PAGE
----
Editor's note: This story has been updated to include a statement from the Tulsa County Sheriff's Office.
Signs proclaiming “Justice for Cobie Tyner” have dotted the Tulsa area as a wrongful death lawsuit against the Tulsa County Sheriff’s Office and the county is set for mediation in a month.
The 18-year-old motorcyclist died in a head-on collision with a car after a Tulsa County sheriff’s deputy made a U-turn in the roadway to pursue another motorcycle traveling 102 mph near Chandler Park 2½ years ago.
A pretrial conference set for Tuesday was pushed back to November to accommodate an attempt to resolve the dispute through mediation on Oct. 7, according to plaintiff’s attorney Dan Smolen.
A conservative estimate tabs Tyner at 5 to 19 mph above the 50 mph speed limit, with a high probability that the teen had been going faster before the motorcycle’s brakes locked up and its tires left skid marks, an Oklahoma Highway Patrol investigation found.
The lawsuit alleges that the deputy “negligently and recklessly” made a U-turn into oncoming traffic on a curve, giving Tyner “no time” to slow and avoid the crash with the other car.
The teen’s father, Derek Tyner, said he’s posted signs in the Tulsa metro area to generate awareness. Tyner said those who drive by his son’s roadside memorial on Avery Drive likely aren’t aware of what happened there on May 14, 2017.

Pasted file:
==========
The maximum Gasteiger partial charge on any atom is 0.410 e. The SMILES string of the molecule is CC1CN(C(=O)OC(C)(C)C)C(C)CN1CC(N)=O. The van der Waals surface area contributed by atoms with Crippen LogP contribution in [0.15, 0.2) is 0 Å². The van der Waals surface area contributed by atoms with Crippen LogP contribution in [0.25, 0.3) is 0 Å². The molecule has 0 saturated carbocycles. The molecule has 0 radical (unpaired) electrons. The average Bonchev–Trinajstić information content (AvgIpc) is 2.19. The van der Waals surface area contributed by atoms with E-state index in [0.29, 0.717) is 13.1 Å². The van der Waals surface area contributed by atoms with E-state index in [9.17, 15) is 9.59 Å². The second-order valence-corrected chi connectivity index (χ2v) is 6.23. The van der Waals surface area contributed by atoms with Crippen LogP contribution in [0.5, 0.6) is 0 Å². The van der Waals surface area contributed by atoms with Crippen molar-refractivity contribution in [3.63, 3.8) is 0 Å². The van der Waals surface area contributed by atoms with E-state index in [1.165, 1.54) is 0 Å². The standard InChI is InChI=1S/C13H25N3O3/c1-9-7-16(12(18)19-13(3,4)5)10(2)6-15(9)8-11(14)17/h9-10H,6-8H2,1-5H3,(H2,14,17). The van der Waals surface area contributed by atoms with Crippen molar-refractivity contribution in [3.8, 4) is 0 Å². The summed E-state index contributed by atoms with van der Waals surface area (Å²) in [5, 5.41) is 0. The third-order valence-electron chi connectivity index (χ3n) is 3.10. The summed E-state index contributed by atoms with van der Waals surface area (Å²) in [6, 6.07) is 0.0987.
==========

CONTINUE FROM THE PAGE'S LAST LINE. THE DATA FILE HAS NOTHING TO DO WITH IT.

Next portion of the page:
“Let’s say Cobie made a U-turn on Avery Drive. I guarantee if an officer came around that corner and lost his life, Cobie would be charged with vehicular homicide,” Tyner said.
In a February deposition, Oklahoma Highway Patrol Lt. James Loftis testified that Cobie Tyner could have stopped in time had he been driving the posted speed limit.
Loftis’ investigation determined that Tyner took an improper evasive action by applying only the rear brake. However, Loftis testified that he had developed that determination based on the assumption that Tyner was an inexperienced rider.
He testified that he developed a different opinion when he learned of the family’s statements to media outlets that Tyner had been riding motorcycles since the age of 3, meaning he would know how to properly apply both front and rear brakes.
Loftis said he wouldn’t offer a conclusion on the crash’s cause, but he said speed was a contributing factor.
The Tulsa County District Attorney’s Office declined to file charges against Deputy Andrew Titsworth, citing insufficient evidence of negligent homicide.
"Our hearts go out to the Tyner family for the tragic loss of their son," said Sheriff's Office spokeswoman Casey Roebuck. "An independent investigation of the crash was conducted by the Oklahoma Highway Patrol. The findings of this investigation showed our Deputy was not at fault. We intend to vigorously defend our Deputy in court."
Titsworth wrote in a statement that he saw no traffic in front of or behind him for about a third of a mile before starting to make the U-turn with his emergency equipment activated.
A subsequent internal investigation of Titsworth’s actions by the Sheriff’s Office exonerated him.
The driver of the vehicle that Tyner crashed into as he tried to avoid hitting the deputy’s SUV has a tort claim pending against the Sheriff’s Office and county.
Tulsa Police Sgt. Jennifer Murphy talks about the Tulsa Police new reading program and school supply handout at the Darlington Apartments.